Trump has reason to watch Iran’s nuclear ambitions

Iran has “begun its march … toward nuclear weaponry,” said Israel’s energy minister, Yuval Steinitz, and that is technically correct.

Only one year and 60 days after U.S. President Donald Trump ripped up the treaty that guaranteed Iran won’t make nuclear weapons and peed on the pieces, Iran has taken a tiny step toward reviving its nuclear program.

Just a baby step: on Monday, Tehran announced that it would start enriching uranium fuel to more than 3.67 per cent, the limit set by the treaty that it signed in 2015.

Until last week, it was fully obeying all the terms of the treaty, as France, Germany, the United Kingdom, Russia and China, the other signatories to the Joint Comprehensive Plan of Action, all confirmed.

The fuel Iran is making now will be used in its reactor at Bushehr, which requires fuel enriched to just below five per cent, so this is not a very big breach of the treaty.

Indeed, Iran says it is not a breach at all, quoting the part of the plan that says a party can “cease performing its commitments … in whole or in part” in the event of “significant non-performance” by any of the other parties.

You could certainly argue that the United States “ceased performing its commitments … in whole or in part,” by abandoning the plan, but there would be no point. This is about power, not legality or fairness, and the United States has the power.

The United States has blocked all trade with Iran and used its power to force most of the other countries that signed the treaty to stop trading with Iran too.

Unfortunately, it’s not “Germany” or “France” that trades with Iran; it’s German and French companies, which will not be allowed to buy or sell in the United States if they trade with Iran.

The European governments have no legal power to force their companies to trade with Iran, and they have not offered to compensate companies that do so, and as a result, lose American contracts.

They all acknowledge that Iran is in the right and Trump is in the wrong, but they lack the courage to act accordingly.

So Iran has been hung out to dry.

Its foreign trade has collapsed, including the oil sales that kept the economy afloat. Inflation has quadrupled, its currency has lost 60 per cent of its value, household incomes have fallen sharply, and the economy is predicted to shrink by six per cent this year.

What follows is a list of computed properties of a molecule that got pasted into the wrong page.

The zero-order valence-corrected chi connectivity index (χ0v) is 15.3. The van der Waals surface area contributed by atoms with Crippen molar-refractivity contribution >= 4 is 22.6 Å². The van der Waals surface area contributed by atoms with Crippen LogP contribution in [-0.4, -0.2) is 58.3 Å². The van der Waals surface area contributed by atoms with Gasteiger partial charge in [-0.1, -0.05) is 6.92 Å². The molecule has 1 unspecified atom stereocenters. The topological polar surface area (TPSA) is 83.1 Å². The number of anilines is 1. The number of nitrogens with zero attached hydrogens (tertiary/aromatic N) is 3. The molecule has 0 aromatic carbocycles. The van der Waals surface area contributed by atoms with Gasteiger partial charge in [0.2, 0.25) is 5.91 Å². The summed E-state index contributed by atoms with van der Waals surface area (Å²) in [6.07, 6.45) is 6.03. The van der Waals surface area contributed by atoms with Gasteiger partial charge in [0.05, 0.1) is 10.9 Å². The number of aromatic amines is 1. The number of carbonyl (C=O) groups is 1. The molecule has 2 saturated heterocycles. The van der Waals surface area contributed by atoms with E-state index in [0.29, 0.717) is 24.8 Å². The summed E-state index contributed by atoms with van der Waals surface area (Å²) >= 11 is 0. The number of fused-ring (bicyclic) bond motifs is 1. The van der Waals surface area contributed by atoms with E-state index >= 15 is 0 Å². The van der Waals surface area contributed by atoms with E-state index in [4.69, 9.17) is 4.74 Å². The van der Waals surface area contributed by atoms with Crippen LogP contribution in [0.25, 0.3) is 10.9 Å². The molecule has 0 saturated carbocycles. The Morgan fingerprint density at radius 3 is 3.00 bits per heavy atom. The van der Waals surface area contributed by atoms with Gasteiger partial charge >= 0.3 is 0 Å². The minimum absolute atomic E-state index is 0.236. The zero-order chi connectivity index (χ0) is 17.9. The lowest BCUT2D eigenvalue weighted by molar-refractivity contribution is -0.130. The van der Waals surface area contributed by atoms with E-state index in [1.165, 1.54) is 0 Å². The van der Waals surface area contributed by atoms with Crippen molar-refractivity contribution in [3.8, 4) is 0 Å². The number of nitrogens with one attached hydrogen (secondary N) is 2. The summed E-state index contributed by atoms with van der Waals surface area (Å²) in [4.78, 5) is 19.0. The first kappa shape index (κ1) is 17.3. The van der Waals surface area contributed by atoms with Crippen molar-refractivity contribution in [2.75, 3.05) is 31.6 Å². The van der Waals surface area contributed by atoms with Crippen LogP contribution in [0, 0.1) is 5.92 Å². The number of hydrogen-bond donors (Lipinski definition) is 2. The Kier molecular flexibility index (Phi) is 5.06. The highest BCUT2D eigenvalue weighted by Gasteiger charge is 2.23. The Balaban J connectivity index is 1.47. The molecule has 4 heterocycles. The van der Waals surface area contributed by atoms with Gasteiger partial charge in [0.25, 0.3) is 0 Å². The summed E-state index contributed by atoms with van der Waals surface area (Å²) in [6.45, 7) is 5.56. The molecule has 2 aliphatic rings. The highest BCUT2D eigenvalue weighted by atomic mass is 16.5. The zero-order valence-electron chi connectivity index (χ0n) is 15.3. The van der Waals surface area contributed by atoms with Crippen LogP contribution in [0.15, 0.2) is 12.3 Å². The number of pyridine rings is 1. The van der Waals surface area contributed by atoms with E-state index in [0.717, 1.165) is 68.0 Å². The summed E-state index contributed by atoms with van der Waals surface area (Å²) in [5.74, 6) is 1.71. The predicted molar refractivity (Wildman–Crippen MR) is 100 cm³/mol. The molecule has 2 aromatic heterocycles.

It’s what Trump calls “maximum pressure,” and ordinary Iranians are hurting.

Iran’s response, after more than a year of this, was to become just a little bit non-compliant with the plan of action.

Its clearly stated policy, however, is to ratchet up the scale of the breach a bit more every 60 days, applying pressure back in a quite different mode.

You can only subdivide the move back to a full civil nuclear program into so many steps, however, and even at 60 days per step, Iran will probably be there by this time next year.

That doesn’t mean it will be making nuclear weapons next year. It had a full civil nuclear program for several decades before the plan was signed, and it didn’t get nuclear weapons then.

But without the treaty, the break-out time to Iran’s first nuclear weapon, if Tehran decided to go for broke, would drop from one year to only a couple of months.

This is what the plan was really about. Iran always swore that it would not make nuclear weapons, but a lot of other governments hated or at least mistrusted the Iranian regime.

Before the 2015 deal, there was much wild talk in the U.S. and Israel about the need to make a preemptive attack on Iran’s nuclear facilities.

The plan of action kicked the can down the road for 15 years. Iran dismantled various nuclear facilities and agreed to intrusive inspections so that if it ever did decide to cheat, everybody else would have a year or more to respond.

So why did Trump trash it? His obsession with destroying Barack Obama’s political legacy undoubtedly provided the initial impetus, but he also probably believed that putting”maximum pressure” on Iran would make it crumble.

Another triumph for the great statesman.

The hawks in the White House (John Bolton, Mike Pompeo et al.) probably do know that Iran is too proud to crumble, but they don’t care because they actually want a war.

Trump is trapped between them and his promise not to lead the United States into another Middle East war – which is why we have crazy episodes like the air strikes on Iran on June 20 that he allegedly cancelled 10 minutes before they hit.

No wonder Kim Darroch, British ambassador to the U.S., said in a confidential dispatch leaked to the press on Sunday that Trump’s White House is “uniquely dysfunctional” and “divided.”

Gwynne Dyer’s new book is Growing Pains: The Future of Democracy (and Work).

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